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Newsletter - COVID-19: Loan and guarantee arrangement for Norwegian businesses from the Norwegian government

The Norwegian government and Parliament has resolved temporary measures in order to mitigate the effects of the current Covid19 situation with respect to the financing of Norwegian industry and commerce.


On 12 March 2020, Norges Bank (the Central Bank of Norway) announced that it reduced its policy rate by 0.5 percent to 1 percent. Norges Bank also reduced the capital buffer for banks from 2.5 to 1 percent. Both measures were passed in order to make lending banks reduce their interest rates on loans to borrowers. 

The reductions in policy rate and buffer requirements lead to announcements from most major Norwegian banks that interest rates will be reduced by up to 0.35 percent on loans, effective around 1 May 2020. 

On 20 March 2020, Norges Bank announced a further reduction in the policy rate by 0.75 percent to 0.25 percent, which is the lowest level ever seen in Norway. The Parliament has urged the banks to reduce its interest rates.


On 15 March 2020, the Norwegian government announced that it will propose two new financing measures in order for enterprises affected by the corona crisis to be able to obtain liquidity financing. The announcement was followed up by a proposal to the Parliament on 20 March 2020 (Prop. 58 LS (2019-2020)), and passed by the Parliament on 21 March 2020.

Firstly, there will be a state guarantee scheme directed to new bank loans to small and medium sized enterprises, in the first instance up to a total of NOK 50 billion. The amount may be increased. The scheme will be applicable only to new loans extended because of sudden lack of liquidity, and until 1 June 2020. The guarantee will cover 90 percent of the loan to each borrower, which reduces the risk for the bank that extends the loan and bear the remaining 10 percent of the risk. The loans to each entity cannot exceed the borrower’s cost of wages in 2019 multiplied by two or 25 percent of the borrower’s aggregate turnover in 2019, and are in any event limited to NOK 50 million and with a maximum term of 3 years. The banks that extend the loans shall base the credit on normal credit assessments and only lend to enterprises expected to be profitable under normal market conditions. Loans may not be extended to borrowers being in financial difficulties by the end of 2019. The ministry may be expected to issue secondary legislation with further conditions for the guaranteed loans, including payment of a guarantee premium. 

Secondly, the government will reestablish the State Bond Fund with a capital of NOK 50 billion, aimed at financing bonds issued by the larger enterprises with center of main interests in Norway. Investments in the bonds must be done at market price. Such fund shall be administrated by Folketrygdfondet (the Norwegian Pension Fund Norway). The ministry may be expected to issue secondary legislation with further conditions for the investments in bonds. 

The above-mentioned proposals were resolved by the Parliament on Saturday 21 March 2020.


Passenger fees are waived from 1 January 2020 and until 31 October 2020. Airport charges does not apply until 1 June 2020. 

The Norwegian Parliament has resolved a governmental loan guarantee in the amount of NOK 6 billion for loans to airlines with a Norwegian operating license. One half of the amount, NOK 3 billion, will be aimed at Norwegian Air Shuttle (NAS), NOK 1.5 billion at SAS and the remaining NOK 1.5 billion at Widerøe and other airlines.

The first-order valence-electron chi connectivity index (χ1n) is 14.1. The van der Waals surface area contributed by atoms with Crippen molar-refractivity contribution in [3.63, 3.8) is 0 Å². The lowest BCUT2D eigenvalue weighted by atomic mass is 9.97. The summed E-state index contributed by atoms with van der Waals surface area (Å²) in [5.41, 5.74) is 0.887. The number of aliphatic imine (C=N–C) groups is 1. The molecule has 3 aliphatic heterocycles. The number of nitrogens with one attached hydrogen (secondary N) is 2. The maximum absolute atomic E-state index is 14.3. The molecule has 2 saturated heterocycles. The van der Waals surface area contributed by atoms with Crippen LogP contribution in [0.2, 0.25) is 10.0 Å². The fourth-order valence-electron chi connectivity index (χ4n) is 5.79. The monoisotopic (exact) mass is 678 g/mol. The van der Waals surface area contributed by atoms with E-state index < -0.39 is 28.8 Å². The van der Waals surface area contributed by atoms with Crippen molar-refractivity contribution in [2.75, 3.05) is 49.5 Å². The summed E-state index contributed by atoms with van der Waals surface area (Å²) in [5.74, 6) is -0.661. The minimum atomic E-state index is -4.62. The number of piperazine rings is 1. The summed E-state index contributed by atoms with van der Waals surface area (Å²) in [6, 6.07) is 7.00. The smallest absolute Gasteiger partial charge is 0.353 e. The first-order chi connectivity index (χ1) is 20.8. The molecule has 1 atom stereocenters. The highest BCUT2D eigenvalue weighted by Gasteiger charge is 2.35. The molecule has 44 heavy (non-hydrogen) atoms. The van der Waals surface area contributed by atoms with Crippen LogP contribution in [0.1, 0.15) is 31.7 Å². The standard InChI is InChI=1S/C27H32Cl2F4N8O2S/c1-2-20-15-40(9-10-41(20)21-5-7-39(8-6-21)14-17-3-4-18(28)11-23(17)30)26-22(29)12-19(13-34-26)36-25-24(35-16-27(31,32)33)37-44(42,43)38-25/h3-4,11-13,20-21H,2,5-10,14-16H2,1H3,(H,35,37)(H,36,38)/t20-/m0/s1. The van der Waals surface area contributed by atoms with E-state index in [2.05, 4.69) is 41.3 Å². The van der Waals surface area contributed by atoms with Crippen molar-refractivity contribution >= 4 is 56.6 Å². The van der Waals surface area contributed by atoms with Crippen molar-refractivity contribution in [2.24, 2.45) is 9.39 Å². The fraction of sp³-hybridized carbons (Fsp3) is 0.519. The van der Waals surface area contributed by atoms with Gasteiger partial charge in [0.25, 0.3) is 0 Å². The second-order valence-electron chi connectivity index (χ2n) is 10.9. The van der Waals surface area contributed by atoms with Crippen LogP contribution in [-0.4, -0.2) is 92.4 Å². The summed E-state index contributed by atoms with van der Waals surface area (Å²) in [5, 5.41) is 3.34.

The guarantee scheme will be administered by Garantiinstituttet for Eksportkreditt (GIEK). The Norwegian state will provide 90 percent of the guarantee for a loan, provided external banks, credit institutions and other commercial parties provide the remaining 10 percent. There will be conditions of financial strength in order to benefit from the guarantee. For airlines which did not have equity of at least 8 percent at the end of the last financial quarter before the Covid19 crisis, its financial creditors must waive interest and postpone instalments for three months before the airline may benefit from the guarantee. Such airlines must also carry out measures in order to further strengthen its balance sheet. According to the government, SAS and Widerøe fulfil the equity requirements.

For NAS the government will provide an immediate facility of NOK 300 million. If and when Norwegian obtains relief by way of less interest and instalment requirements from its creditors, the government will provide an additional guarantee amount of NOK 1.2 billion. The remaining NOK 1.5 billion will be at the disposal of Norwegian when it has strengthened its solidity to an acceptable level. The government has expressed that shareholders and lenders to Norwegian must contribute to a better financial situation for the airline if the Norwegian state shall provide the guarantee. 

The guarantee scheme constitutes state aid within the meaning of Article 61(1) of the EEA Agreement and is notifiable to the EFTA Surveillance Authority ESA in Brussels.  There has likely been informal discussions between the Norwegian government and ESA during the last couple of weeks on this and other aid measures to mitigate the effects of the COVID-19 outbreak. The European Commission has already categorized the COVID-19 outbreak as exceptional occurrences within the meaning of article 61(2)b of the EEA Agreement. Several aid schemes has lately been appreoved in Brussels in favour of European industires. For an update on the regulatory approvals of the EU institiutions related to the COVID-19 outbreak, please see this link